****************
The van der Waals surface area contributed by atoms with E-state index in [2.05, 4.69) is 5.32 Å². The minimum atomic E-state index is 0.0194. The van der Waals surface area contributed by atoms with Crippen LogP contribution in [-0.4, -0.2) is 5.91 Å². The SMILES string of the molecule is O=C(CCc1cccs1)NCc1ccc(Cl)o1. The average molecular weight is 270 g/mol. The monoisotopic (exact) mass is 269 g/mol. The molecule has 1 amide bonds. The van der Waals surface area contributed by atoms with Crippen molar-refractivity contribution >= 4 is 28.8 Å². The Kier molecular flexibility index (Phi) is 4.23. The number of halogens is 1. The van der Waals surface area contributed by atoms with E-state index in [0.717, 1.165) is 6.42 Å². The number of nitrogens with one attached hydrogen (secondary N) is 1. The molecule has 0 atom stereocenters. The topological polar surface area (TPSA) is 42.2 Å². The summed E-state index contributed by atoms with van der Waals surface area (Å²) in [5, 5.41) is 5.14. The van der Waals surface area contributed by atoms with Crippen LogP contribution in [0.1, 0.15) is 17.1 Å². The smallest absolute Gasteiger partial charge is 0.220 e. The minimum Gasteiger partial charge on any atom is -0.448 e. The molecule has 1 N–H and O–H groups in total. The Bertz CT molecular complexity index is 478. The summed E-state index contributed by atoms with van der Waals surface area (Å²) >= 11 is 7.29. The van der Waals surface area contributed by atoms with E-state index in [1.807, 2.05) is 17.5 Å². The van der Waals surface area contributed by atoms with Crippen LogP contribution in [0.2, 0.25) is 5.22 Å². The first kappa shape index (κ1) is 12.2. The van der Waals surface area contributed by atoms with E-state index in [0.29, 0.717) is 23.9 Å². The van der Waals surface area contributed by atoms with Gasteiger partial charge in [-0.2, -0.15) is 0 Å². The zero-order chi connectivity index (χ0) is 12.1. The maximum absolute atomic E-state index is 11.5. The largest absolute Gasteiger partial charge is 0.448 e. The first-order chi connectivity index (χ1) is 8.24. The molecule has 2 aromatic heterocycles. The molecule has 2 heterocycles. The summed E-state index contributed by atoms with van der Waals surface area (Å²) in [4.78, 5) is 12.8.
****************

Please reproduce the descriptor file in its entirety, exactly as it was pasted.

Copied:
The van der Waals surface area contributed by atoms with E-state index in [2.05, 4.69) is 5.32 Å². The minimum atomic E-state index is 0.0194. The van der Waals surface area contributed by atoms with Crippen LogP contribution in [-0.4, -0.2) is 5.91 Å². The SMILES string of the molecule is O=C(CCc1cccs1)NCc1ccc(Cl)o1. The average molecular weight is 270 g/mol. The monoisotopic (exact) mass is 269 g/mol. The molecule has 1 amide bonds. The van der Waals surface area contributed by atoms with Crippen molar-refractivity contribution >= 4 is 28.8 Å². The Kier molecular flexibility index (Phi) is 4.23. The number of halogens is 1. The van der Waals surface area contributed by atoms with E-state index in [0.717, 1.165) is 6.42 Å². The number of nitrogens with one attached hydrogen (secondary N) is 1. The molecule has 0 atom stereocenters. The topological polar surface area (TPSA) is 42.2 Å². The summed E-state index contributed by atoms with van der Waals surface area (Å²) in [5, 5.41) is 5.14. The van der Waals surface area contributed by atoms with Crippen LogP contribution in [0.1, 0.15) is 17.1 Å². The smallest absolute Gasteiger partial charge is 0.220 e. The minimum Gasteiger partial charge on any atom is -0.448 e. The molecule has 1 N–H and O–H groups in total. The Bertz CT molecular complexity index is 478. The summed E-state index contributed by atoms with van der Waals surface area (Å²) >= 11 is 7.29. The van der Waals surface area contributed by atoms with E-state index in [1.807, 2.05) is 17.5 Å². The van der Waals surface area contributed by atoms with Crippen LogP contribution in [0.2, 0.25) is 5.22 Å². The first kappa shape index (κ1) is 12.2. The van der Waals surface area contributed by atoms with E-state index in [0.29, 0.717) is 23.9 Å². The van der Waals surface area contributed by atoms with Gasteiger partial charge in [-0.2, -0.15) is 0 Å². The zero-order chi connectivity index (χ0) is 12.1. The maximum absolute atomic E-state index is 11.5. The largest absolute Gasteiger partial charge is 0.448 e. The first-order chi connectivity index (χ1) is 8.24. The molecule has 2 aromatic heterocycles. The molecule has 2 heterocycles. The summed E-state index contributed by atoms with van der Waals surface area (Å²) in [4.78, 5) is 12.8.